What Is Law?


Law is a set of rules governing human activity and enforced by a controlling authority. It influences politics, economics, history and society in myriad ways. The body of laws may be shaped by a collective legislature, resulting in statutes, or by individual judges through precedent, in common law systems. Some of the many areas of law include criminal and civil matters. Criminal laws deal with offenses against a nation-state, for example murder or robbery, whilst civil laws cover damages awarded for an injury to property or person, such as car accidents or defamation of character.

The main functions of law are to keep the peace, maintain a status quo and preserve social justice. However, some legal systems serve these purposes better than others. For instance, an authoritarian government keeps the peace and retains the status quo, but it can also oppress minorities or political opponents. Similarly, democracy does not necessarily lead to social justice, as the rich and poor are often treated differently under different laws.

Moreover, the concept of law is continually being reshaped by social changes that lawmakers and judges cannot always anticipate. As a result, laws are sometimes unfair or biased and must be amended or overturned when they become obsolete or averse to public opinion.

There are several different types of law, with each addressing a particular area of public life and private interests. Criminal and civil law are the broadest categories, with the former referring to offences against a country’s national security or civil liberties and the latter covering damage to property or person, such as negligence or defamation.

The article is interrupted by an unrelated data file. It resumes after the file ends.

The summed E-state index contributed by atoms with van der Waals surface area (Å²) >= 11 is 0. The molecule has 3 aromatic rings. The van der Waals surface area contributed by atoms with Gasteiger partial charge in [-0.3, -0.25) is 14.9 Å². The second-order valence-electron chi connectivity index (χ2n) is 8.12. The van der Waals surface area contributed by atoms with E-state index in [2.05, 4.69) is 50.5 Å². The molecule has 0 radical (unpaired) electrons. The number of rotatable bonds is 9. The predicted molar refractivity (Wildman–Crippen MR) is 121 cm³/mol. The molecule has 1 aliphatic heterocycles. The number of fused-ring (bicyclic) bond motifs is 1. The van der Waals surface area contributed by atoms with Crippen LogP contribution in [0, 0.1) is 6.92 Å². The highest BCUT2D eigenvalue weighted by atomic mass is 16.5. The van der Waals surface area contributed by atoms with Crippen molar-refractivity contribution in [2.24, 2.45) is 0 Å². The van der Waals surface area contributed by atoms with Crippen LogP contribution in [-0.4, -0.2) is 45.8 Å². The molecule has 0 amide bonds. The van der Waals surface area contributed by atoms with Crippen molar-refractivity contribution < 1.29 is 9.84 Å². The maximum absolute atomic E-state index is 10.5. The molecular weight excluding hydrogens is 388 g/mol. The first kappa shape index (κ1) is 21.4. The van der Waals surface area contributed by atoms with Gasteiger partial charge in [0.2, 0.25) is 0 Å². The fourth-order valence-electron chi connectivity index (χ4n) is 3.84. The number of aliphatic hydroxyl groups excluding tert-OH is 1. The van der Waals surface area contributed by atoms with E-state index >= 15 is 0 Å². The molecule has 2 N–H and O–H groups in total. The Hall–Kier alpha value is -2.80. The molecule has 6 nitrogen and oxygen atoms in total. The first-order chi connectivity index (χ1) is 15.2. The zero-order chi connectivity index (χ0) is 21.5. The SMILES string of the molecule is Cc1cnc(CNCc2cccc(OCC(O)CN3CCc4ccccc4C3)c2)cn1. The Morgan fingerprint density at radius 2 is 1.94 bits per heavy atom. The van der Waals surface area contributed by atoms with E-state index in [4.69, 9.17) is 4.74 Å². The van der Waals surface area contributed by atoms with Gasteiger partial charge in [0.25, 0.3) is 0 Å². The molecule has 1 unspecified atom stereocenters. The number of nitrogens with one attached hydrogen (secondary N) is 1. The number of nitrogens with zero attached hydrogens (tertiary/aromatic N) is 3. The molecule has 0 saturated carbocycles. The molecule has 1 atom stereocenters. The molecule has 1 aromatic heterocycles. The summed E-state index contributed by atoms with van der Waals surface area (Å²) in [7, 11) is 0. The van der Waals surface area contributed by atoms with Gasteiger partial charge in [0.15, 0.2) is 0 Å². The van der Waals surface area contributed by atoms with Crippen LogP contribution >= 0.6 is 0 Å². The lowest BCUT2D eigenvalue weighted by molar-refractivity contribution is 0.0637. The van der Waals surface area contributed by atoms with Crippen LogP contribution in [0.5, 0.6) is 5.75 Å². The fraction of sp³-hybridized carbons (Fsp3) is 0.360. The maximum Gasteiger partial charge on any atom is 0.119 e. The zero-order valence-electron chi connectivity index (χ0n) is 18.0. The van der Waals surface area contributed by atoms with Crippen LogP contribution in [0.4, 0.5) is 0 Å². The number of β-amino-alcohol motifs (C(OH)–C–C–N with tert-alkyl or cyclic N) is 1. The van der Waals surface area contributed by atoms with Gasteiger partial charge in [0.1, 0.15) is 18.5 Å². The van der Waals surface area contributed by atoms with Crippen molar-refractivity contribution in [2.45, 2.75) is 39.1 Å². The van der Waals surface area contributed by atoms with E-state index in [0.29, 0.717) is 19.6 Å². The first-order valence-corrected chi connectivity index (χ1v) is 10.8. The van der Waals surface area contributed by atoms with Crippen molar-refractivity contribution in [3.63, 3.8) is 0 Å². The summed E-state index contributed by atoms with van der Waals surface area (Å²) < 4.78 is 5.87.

In addition to civil and criminal law, there is labour and employment law, which covers a tripartite industrial relationship between worker, employer and trade unions, as well as the right to strike. Environmental law encompasses regulations that protect the Earth and its ecosystems, including air pollution and global warming, while competition law, such as antitrust legislation, seeks to control businesses that distort market prices or harm consumer welfare.

Other specialised fields of law are taxation, banking law and financial regulation, patent law, family law, and space law. Increasingly, law is being influenced by new technologies, such as biometrics and the Internet of Things, which require detailed legislation and regulation. Other new areas of law include cyberlaw, privacy laws and intellectual property rights. However, the expansion of military, policing and bureaucratic power over civilians poses challenges to accountability that Max Weber or other thinkers could not have predicted. Therefore, the future of law remains a complex question for all. Despite its complexity, law shapes politics, society and our understanding of the world around us in innumerable ways. This is why it is essential that we understand its fundamentals and principles in order to shape its future. The more we learn about it, the better equipped we will be to make the right choices. This will ensure that law is an instrument of freedom, rather than an instrument of oppression and tyranny.